In 1980, while pursuing one of his early specialties, Shear traveled to Papua New Guinea in the western Pacific to study the spiders native to the islands. "I was interested in a particular group of spiders, known as ‘Pirate Spiders,'" he said, "which are unusual in that they prey on other spiders. They do this by pretending to be prey themselves. They'll come up to the web of another spider and tweak it, vibrating it in such a way that it seems as though an insect is trapped. When the resident spider comes down to investigate, the pirate attacks."
Shear soon got involved in paleontology, studying fossils to investigate the transition of plants and animals from the aquatic environment to the terrestrial environment-a process occurring some 380 million years ago. Although scientists had speculated on the nature of this transition, there was a significant missing chapter in the understanding of living organisms' migration from sea to land. In examining aquatic and semi-aquatic plant fossils, Shear discovered microfossils of apparent arthropod body parts. With his understanding of arthropod anatomy, he was able to identify the pieces, put them together, "and in that process, we discovered fossils of some of the earliest known terrestrial animals," he said. It is now generally believed that sea-based arthropods used algae and other plants on shorelines to serve as habitats and food sources while developing adaptations to help them survive during their transitions onto land. Much of this understanding is attributed to Shear.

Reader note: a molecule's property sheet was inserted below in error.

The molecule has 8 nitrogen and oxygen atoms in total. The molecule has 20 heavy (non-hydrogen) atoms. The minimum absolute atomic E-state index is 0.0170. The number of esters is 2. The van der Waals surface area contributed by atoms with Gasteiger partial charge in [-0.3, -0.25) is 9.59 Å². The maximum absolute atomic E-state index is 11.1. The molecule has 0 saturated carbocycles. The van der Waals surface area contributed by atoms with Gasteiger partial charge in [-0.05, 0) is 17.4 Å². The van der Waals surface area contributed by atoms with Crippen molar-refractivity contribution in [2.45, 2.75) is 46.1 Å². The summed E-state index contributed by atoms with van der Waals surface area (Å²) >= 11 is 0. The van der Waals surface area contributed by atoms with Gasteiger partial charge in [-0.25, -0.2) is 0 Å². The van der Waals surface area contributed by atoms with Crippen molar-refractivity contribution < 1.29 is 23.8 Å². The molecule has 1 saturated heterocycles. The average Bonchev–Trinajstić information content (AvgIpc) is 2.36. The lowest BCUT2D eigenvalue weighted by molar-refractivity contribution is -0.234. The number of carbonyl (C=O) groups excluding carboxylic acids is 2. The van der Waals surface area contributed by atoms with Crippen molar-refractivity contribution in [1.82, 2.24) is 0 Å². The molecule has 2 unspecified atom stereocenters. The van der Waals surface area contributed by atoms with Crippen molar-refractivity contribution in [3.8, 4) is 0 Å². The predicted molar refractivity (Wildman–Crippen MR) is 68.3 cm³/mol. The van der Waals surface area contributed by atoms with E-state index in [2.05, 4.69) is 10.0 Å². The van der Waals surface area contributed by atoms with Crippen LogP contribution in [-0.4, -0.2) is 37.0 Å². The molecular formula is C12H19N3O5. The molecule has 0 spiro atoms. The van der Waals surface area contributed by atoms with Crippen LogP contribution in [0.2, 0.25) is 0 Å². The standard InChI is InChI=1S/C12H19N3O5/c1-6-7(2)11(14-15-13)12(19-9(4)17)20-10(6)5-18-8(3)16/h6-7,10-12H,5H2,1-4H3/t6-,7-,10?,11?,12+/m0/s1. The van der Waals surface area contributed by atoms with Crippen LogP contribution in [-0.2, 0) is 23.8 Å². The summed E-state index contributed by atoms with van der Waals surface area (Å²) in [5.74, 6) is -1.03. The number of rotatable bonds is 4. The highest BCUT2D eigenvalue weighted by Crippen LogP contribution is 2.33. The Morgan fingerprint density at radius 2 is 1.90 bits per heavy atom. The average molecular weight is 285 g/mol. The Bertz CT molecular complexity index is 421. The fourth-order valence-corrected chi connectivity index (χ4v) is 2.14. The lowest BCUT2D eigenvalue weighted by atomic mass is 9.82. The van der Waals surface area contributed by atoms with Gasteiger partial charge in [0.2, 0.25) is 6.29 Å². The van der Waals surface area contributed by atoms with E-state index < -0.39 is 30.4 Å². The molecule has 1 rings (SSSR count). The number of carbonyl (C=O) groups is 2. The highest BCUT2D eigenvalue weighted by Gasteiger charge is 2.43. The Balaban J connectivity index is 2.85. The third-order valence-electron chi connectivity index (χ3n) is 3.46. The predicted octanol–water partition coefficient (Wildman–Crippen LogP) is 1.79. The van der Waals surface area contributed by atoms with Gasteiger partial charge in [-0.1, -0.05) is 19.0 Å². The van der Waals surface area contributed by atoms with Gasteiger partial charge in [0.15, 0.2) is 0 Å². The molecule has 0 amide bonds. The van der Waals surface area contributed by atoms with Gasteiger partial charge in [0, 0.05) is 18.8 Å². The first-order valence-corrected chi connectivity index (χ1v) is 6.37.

These discoveries led to more inquiries. "Because some of these fossilized animals were centipedes and millipedes, I became interested in those and started to wonder how they evolved," he said. "So I started working on them.
"A chemist I knew at VMI was looking for interesting organisms to work on that have chemical defenses, but had not been studied very much. And one of the many interesting things about millipedes is that they have these defense mechanisms," he said. "They're able to produce a variety of obnoxious chemicals to ward off enemies. So I got involved in chemical ecology."
Shear recently had published a summary of what we know about the defenses of millipedes. His report, which is available online, details these mechanisms. Many myriapoda, or many-legged arthropods that include millipedes and centipedes, have gland openings called ozopores, which are found along the lengths of their bodies. Secretions from these glands pass through valves near the surface of the myriapoda's exoskeletons, releasing topical irritants, repellents, anti-feedants (which inhibit feeding behavior), or in some cases, hydrogen cyanide gas, which can kill other arthropods or even small vertebrates. To figure out all of this, Shear had to develop novel tools and procedures.